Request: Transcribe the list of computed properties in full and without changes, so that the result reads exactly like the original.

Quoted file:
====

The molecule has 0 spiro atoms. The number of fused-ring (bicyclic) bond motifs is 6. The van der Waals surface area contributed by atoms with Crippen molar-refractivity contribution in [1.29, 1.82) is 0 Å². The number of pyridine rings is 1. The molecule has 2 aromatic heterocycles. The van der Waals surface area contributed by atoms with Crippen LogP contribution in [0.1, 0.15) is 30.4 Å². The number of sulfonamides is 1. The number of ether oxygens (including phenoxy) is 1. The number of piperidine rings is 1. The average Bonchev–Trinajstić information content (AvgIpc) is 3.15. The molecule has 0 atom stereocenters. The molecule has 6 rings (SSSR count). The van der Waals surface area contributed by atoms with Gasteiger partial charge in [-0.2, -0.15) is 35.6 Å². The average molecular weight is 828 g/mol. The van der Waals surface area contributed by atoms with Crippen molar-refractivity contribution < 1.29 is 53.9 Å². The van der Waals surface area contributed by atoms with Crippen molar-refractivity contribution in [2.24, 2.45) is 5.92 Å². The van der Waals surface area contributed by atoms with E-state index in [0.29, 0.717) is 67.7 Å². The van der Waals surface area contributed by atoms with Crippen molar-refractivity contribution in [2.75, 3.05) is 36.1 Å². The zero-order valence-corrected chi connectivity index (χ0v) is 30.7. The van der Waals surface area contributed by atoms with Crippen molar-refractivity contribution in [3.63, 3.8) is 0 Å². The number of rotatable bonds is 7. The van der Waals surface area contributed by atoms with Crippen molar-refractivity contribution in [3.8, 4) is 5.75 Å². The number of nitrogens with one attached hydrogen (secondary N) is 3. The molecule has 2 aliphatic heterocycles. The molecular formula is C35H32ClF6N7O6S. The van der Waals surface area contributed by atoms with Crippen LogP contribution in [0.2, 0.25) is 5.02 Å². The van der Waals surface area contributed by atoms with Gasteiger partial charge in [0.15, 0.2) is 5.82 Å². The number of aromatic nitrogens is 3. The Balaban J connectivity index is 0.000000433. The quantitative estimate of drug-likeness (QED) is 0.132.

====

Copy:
The molecule has 0 spiro atoms. The number of fused-ring (bicyclic) bond motifs is 6. The van der Waals surface area contributed by atoms with Crippen molar-refractivity contribution in [1.29, 1.82) is 0 Å². The number of pyridine rings is 1. The molecule has 2 aromatic heterocycles. The van der Waals surface area contributed by atoms with Crippen LogP contribution in [0.1, 0.15) is 30.4 Å². The number of sulfonamides is 1. The number of ether oxygens (including phenoxy) is 1. The number of piperidine rings is 1. The average Bonchev–Trinajstić information content (AvgIpc) is 3.15. The molecule has 0 atom stereocenters. The molecule has 6 rings (SSSR count). The van der Waals surface area contributed by atoms with Gasteiger partial charge in [-0.2, -0.15) is 35.6 Å². The average molecular weight is 828 g/mol. The van der Waals surface area contributed by atoms with Crippen molar-refractivity contribution < 1.29 is 53.9 Å². The van der Waals surface area contributed by atoms with Crippen molar-refractivity contribution in [2.24, 2.45) is 5.92 Å². The van der Waals surface area contributed by atoms with E-state index in [0.29, 0.717) is 67.7 Å². The van der Waals surface area contributed by atoms with Crippen molar-refractivity contribution in [2.75, 3.05) is 36.1 Å². The zero-order valence-corrected chi connectivity index (χ0v) is 30.7. The van der Waals surface area contributed by atoms with Crippen molar-refractivity contribution in [3.63, 3.8) is 0 Å². The number of rotatable bonds is 7. The van der Waals surface area contributed by atoms with Crippen molar-refractivity contribution in [3.8, 4) is 5.75 Å². The number of nitrogens with one attached hydrogen (secondary N) is 3. The molecule has 2 aliphatic heterocycles. The molecular formula is C35H32ClF6N7O6S. The van der Waals surface area contributed by atoms with Crippen LogP contribution in [0.2, 0.25) is 5.02 Å². The van der Waals surface area contributed by atoms with Gasteiger partial charge in [0.15, 0.2) is 5.82 Å². The number of aromatic nitrogens is 3. The Balaban J connectivity index is 0.000000433. The quantitative estimate of drug-likeness (QED) is 0.132.